Spearfisher competition data provide evidence of multi-decadal change in eastern Australian coastal fishes

Daniel C. Gledhill (1), Alistair J. Hobday (2), Matthew Lansdell (3), David Welch (4), Stephen Sutton (5), Adrian Jeloudev (6), Matt Koopman (7), Adam Smith (8), Scott Cooper (9) and Peter Last (10)

1 CSIRO Oceans and Atmosphere, GPO Box 1538, Hobart, Tasmania 7001, Australia

2 CSIRO Oceans and Atmosphere, GPO Box 1538, Hobart, Tasmania 7001, Australia

3 CSIRO Oceans and Atmosphere, GPO Box 1538, Hobart, Tasmania 7001, Australia

4 C2O Fisheries, PO Box 3041, Cairns, Qld 4870, Australia, and the Australian Underwater Federation

National Spearfishing Commission, 14 Cleveland Terrace, Townsville, Qld 4810, Australia

5 Atlantic Salmon Federation, PO Box 5200, St. Andrews, NB, E5B 3S8 CAN

6 Underwater Skindivers & Fishermen’s Association, PO Box 362, Brookvale, NSW 2100, Australia.

7 Southern Freedivers, PO Box 213, Brunswick, Vic. 3056, Australia

8 Australian Underwater Federation National Spearfishing Commission, 14 Cleveland Terrace, Townsville, Qld 4810, Australia

9 CSIRO Oceans and Atmosphere, GPO Box 1538, Hobart, Tasmania 7001, Australia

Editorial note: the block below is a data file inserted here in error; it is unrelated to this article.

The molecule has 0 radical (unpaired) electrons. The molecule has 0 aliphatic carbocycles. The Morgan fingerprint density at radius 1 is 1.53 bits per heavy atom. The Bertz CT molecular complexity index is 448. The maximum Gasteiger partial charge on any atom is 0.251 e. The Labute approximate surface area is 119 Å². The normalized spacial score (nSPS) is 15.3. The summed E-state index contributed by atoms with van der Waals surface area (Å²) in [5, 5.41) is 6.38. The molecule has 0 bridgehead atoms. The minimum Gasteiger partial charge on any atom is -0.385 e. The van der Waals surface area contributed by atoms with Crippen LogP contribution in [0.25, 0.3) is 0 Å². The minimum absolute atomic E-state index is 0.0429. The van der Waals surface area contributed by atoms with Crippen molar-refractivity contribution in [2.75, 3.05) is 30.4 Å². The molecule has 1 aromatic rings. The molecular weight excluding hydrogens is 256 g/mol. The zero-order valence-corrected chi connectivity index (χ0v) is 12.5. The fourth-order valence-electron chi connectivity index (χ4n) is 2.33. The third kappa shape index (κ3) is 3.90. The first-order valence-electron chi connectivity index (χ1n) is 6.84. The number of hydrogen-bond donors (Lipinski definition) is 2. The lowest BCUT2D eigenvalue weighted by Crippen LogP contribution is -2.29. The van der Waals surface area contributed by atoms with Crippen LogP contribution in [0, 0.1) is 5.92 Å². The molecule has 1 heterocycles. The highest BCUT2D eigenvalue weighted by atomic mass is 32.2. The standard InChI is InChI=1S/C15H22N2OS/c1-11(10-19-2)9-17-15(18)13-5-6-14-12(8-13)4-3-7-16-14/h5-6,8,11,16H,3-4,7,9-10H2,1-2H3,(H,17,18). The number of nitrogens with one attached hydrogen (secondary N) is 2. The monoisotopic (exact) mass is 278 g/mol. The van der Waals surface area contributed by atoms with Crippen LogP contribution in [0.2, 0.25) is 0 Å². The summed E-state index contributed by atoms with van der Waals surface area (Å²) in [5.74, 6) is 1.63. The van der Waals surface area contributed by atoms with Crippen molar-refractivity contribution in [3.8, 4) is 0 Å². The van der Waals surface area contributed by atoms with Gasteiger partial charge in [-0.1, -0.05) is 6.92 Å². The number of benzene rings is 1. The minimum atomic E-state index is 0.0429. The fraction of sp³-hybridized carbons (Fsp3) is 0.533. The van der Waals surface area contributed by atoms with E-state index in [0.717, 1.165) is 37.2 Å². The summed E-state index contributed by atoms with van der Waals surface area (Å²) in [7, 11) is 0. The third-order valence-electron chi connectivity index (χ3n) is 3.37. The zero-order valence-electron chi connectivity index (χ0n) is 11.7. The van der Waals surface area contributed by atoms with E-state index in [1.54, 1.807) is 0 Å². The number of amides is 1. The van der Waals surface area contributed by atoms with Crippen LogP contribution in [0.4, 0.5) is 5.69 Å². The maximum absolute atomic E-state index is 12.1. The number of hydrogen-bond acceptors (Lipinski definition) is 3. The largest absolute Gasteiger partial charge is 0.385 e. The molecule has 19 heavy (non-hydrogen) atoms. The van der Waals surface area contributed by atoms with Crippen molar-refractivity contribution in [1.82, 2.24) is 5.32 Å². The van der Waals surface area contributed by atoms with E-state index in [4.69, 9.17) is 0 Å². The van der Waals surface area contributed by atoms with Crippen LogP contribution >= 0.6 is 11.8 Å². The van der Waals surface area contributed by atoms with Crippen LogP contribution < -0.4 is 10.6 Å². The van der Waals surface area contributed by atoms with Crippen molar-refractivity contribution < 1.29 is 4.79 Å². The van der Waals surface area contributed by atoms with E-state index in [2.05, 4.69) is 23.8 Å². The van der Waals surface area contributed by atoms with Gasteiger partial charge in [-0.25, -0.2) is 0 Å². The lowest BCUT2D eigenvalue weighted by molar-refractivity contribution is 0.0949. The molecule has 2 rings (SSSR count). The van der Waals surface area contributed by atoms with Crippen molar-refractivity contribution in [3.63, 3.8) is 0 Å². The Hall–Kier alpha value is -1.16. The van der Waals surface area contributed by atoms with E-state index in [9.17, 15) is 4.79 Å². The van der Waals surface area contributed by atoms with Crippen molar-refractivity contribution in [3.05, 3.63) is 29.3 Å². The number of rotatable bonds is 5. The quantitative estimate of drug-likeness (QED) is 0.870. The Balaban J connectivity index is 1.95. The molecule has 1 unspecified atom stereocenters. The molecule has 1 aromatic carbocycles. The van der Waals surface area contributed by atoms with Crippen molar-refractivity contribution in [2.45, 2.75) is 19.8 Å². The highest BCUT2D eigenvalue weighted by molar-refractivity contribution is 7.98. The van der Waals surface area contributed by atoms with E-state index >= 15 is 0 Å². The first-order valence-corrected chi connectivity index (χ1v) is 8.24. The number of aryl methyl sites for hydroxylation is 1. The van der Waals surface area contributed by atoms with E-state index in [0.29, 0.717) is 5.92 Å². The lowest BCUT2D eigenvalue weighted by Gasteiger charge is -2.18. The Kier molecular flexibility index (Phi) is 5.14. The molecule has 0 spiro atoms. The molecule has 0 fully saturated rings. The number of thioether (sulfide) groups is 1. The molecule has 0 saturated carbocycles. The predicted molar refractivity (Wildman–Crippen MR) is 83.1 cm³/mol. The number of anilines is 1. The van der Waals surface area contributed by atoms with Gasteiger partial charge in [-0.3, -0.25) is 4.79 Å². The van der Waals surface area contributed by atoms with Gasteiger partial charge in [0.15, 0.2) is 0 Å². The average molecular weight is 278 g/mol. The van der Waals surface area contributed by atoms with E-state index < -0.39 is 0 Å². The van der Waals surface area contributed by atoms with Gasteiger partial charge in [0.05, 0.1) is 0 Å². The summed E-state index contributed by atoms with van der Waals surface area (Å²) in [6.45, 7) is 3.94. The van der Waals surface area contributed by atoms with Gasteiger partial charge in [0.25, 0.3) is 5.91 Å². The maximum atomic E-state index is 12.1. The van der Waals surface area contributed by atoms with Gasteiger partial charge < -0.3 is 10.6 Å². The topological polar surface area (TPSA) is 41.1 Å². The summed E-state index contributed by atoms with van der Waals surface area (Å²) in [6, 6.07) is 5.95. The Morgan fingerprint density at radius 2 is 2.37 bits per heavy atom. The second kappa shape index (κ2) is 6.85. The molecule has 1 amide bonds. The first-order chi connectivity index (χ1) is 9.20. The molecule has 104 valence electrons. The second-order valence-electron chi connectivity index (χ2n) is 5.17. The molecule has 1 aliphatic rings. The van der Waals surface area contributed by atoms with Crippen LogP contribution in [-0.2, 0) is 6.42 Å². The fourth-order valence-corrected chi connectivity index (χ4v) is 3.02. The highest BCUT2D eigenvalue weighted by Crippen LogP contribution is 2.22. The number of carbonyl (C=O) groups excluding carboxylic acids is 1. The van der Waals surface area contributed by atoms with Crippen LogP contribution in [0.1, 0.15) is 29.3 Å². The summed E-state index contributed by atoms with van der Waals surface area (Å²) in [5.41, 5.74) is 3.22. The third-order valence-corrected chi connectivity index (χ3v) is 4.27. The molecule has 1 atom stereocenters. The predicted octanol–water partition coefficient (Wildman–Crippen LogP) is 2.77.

10 CSIRO Oceans and Atmosphere, GPO Box 1538, Hobart, Tasmania 7001, Australia

Biological change in coastal marine waters resulting from global warming is now well documented. While Eastern Australian waters are recognised as a warming hotspot, measuring and interpreting multi-decadal, climate induced impact from poorly defined baselines remains challenging. A paucity of high quality time- series  data  is  limiting  research  efforts  to  interpret change  in the  region.  One  of  few  temporally  and geographically extensive, high quality datasets from the region have been compiled during spearfishing competitions held since the 1960s in New South Wales and Victoria. Standardised recording practices along with competitive participants have contributed to quality and consistency in identifications and recording. From  these  data,  evidence  is  found  for  change  in  fish  communities,  along  with  changes  in  species occurrence, range and capture frequency that are consistent with climate change impacts. Challenges were encountered in attributing change directly to climate-change impact, and in determining historic species- range margins in dynamic, data poor waters. We also recognise challenges and benefits in utilising a non- traditional data source, and have gained lessons from engaging with a passionate community group. Understanding changes in fishing practice could not have been achieved without close engagement with data-collectors, and failure to do so could contribute to under-or over-reporting impacts in application of similar citizen-science data.

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